Robert Reich posted on his Facebook wall a call to the public: Stand with Wal-Mart workers. Join in actions planned on November 29, and let Wal-Mart know that it is time to pay its workers a living wage. As Reich points out, a $15 wage at Wal-Mart would pull most of its workers out of poverty, greatly reducing the amount of money taxpayers have to fork over to subsidize Wal-Mart’s greed.
Walmart, America’s largest employer, pays its workers a median hourly wage of $8.80. So it’s hardly surprising that most have to rely on food stamps and Medicaid in order to lift their families out of poverty (meaning the rest of us are indirectly subsidizing Walmart’s low wages through our tax dollars). If Walmart raised its wages to $15 an hour, most of its workers and their families would be out of poverty, and those higher wages would flow back into the economy in the form of more purchases and more jobs. Because Walmart has to stay price competitive, the bulk of that increase would come out of profits, which seems appropriate in this era of raging inequality (the Walmart heirs, who still own a substantial portion of the firm, have more wealth than the bottom 30 percent of Americans put together). Last June nearly 200 Walmart workers caravanned to corporate headquarters during the company’s annual shareholder’s meeting to demand better pay; Walmart responded by illegally firing or disciplining more than 60 of them. (Since then, there have been wildcat strikes. Ten days ago, 80 Walmart workers walked off the job at a Miami-area Walmart store protesting low pay, poor working conditions, and retaliation against the “Walmart 60.”)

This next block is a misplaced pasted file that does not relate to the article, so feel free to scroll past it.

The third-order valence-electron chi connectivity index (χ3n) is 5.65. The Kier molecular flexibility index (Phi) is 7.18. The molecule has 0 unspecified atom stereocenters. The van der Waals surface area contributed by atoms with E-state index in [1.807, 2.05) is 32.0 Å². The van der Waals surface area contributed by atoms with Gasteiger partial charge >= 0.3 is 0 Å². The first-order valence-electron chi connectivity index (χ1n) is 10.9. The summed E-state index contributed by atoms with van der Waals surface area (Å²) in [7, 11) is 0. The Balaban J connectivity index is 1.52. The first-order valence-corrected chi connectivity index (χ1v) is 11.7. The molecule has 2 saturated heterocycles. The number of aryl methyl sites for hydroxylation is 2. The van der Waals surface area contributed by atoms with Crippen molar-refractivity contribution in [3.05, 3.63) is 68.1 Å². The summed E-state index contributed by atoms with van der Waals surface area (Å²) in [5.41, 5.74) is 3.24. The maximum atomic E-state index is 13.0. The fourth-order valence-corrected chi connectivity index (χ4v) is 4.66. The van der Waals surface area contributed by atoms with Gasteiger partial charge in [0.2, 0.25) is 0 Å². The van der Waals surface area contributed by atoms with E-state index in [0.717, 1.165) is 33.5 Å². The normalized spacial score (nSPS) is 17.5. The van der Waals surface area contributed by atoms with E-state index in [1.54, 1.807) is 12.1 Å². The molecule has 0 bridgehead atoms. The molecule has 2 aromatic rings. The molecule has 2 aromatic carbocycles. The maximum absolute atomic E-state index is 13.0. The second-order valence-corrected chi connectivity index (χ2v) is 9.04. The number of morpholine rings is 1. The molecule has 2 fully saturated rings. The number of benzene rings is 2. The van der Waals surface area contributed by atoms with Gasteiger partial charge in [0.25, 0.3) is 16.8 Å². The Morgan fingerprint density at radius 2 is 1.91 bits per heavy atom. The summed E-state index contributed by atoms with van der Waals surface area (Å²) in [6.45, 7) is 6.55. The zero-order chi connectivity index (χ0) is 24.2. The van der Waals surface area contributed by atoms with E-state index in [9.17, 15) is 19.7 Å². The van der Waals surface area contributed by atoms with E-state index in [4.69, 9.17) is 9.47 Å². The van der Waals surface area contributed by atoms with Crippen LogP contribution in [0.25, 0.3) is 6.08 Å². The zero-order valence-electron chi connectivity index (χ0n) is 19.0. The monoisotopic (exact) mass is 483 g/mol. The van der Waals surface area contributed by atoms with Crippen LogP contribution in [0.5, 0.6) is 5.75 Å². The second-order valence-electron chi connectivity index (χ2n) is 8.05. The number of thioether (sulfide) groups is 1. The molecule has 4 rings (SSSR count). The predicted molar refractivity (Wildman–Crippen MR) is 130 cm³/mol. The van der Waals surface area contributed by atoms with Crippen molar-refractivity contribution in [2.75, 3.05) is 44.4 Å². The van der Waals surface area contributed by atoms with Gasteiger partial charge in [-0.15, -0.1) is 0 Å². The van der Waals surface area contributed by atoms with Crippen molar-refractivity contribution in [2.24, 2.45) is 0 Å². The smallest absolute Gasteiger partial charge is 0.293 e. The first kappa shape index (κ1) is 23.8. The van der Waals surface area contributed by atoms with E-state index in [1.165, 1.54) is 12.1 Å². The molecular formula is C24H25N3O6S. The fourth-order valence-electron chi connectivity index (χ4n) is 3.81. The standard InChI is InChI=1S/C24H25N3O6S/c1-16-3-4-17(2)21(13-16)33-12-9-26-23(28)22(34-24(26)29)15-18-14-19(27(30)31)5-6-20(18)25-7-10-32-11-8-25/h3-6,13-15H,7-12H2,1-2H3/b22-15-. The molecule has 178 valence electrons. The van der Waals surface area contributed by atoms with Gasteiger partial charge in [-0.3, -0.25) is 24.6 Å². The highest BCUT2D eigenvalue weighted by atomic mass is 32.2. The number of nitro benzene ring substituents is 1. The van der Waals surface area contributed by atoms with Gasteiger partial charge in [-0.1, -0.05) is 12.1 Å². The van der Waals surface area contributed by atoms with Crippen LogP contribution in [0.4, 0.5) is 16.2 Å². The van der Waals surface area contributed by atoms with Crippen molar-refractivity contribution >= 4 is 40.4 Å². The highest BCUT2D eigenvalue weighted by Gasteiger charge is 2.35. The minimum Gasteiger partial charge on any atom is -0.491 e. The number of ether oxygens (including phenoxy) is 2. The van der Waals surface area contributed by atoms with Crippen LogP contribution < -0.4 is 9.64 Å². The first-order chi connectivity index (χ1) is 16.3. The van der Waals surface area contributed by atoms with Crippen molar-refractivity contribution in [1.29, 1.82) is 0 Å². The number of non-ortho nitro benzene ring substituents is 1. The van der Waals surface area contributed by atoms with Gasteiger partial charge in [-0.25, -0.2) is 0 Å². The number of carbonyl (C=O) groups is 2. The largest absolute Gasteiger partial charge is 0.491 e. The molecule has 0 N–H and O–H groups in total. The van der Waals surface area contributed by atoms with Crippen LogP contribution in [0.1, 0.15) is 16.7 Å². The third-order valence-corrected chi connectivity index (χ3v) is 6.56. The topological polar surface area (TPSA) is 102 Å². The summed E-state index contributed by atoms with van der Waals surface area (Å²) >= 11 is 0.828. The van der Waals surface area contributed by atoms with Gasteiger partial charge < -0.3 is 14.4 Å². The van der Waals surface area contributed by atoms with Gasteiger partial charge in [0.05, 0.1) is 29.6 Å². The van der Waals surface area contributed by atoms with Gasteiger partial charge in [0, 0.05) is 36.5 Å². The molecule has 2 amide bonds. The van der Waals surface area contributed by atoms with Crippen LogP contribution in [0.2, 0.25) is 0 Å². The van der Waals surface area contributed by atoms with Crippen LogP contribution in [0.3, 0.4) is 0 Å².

What can you do? Join actions planned for November 29, Black Friday (the Friday after Thanksgiving and the biggest shopping day of the year) at a Walmart store near you. Let Walmart managers and executives know that you stand with the Walmart 60 and all other workers at the country’s largest retail employer. (Pass it on.)
Get your friends involved! Fight against income inequality in any way you can. It’s time for the American people to rise up against plutocratic injustice. The long battle against income inequality is just beginning. Whether or not it is successful depends on all of us.
Reich explains that the income gap is undermining our democracy: